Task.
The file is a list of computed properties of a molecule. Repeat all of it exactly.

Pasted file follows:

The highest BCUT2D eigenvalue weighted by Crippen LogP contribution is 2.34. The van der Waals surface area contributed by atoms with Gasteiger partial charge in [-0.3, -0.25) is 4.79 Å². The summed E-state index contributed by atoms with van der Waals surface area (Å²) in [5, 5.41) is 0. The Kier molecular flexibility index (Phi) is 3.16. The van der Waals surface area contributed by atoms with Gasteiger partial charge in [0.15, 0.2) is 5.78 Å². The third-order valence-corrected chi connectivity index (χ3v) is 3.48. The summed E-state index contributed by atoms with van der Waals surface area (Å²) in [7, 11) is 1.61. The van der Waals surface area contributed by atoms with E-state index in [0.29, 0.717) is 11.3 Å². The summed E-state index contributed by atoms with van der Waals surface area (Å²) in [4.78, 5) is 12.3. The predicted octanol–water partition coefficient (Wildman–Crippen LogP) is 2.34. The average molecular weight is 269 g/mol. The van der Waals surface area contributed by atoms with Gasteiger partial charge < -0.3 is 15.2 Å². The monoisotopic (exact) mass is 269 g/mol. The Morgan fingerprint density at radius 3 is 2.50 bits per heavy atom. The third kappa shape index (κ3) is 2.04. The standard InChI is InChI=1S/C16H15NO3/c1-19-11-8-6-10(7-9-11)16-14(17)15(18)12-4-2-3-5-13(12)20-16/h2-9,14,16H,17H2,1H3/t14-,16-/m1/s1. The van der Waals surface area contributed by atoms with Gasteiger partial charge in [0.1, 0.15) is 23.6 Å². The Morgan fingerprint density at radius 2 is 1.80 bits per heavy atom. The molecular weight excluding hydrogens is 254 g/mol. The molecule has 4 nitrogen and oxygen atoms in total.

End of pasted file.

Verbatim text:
The highest BCUT2D eigenvalue weighted by Crippen LogP contribution is 2.34. The van der Waals surface area contributed by atoms with Gasteiger partial charge in [-0.3, -0.25) is 4.79 Å². The summed E-state index contributed by atoms with van der Waals surface area (Å²) in [5, 5.41) is 0. The Kier molecular flexibility index (Phi) is 3.16. The van der Waals surface area contributed by atoms with Gasteiger partial charge in [0.15, 0.2) is 5.78 Å². The third-order valence-corrected chi connectivity index (χ3v) is 3.48. The summed E-state index contributed by atoms with van der Waals surface area (Å²) in [7, 11) is 1.61. The van der Waals surface area contributed by atoms with E-state index in [0.29, 0.717) is 11.3 Å². The summed E-state index contributed by atoms with van der Waals surface area (Å²) in [4.78, 5) is 12.3. The predicted octanol–water partition coefficient (Wildman–Crippen LogP) is 2.34. The average molecular weight is 269 g/mol. The van der Waals surface area contributed by atoms with Gasteiger partial charge < -0.3 is 15.2 Å². The monoisotopic (exact) mass is 269 g/mol. The Morgan fingerprint density at radius 3 is 2.50 bits per heavy atom. The third kappa shape index (κ3) is 2.04. The standard InChI is InChI=1S/C16H15NO3/c1-19-11-8-6-10(7-9-11)16-14(17)15(18)12-4-2-3-5-13(12)20-16/h2-9,14,16H,17H2,1H3/t14-,16-/m1/s1. The van der Waals surface area contributed by atoms with Gasteiger partial charge in [0.1, 0.15) is 23.6 Å². The Morgan fingerprint density at radius 2 is 1.80 bits per heavy atom. The molecular weight excluding hydrogens is 254 g/mol. The molecule has 4 nitrogen and oxygen atoms in total.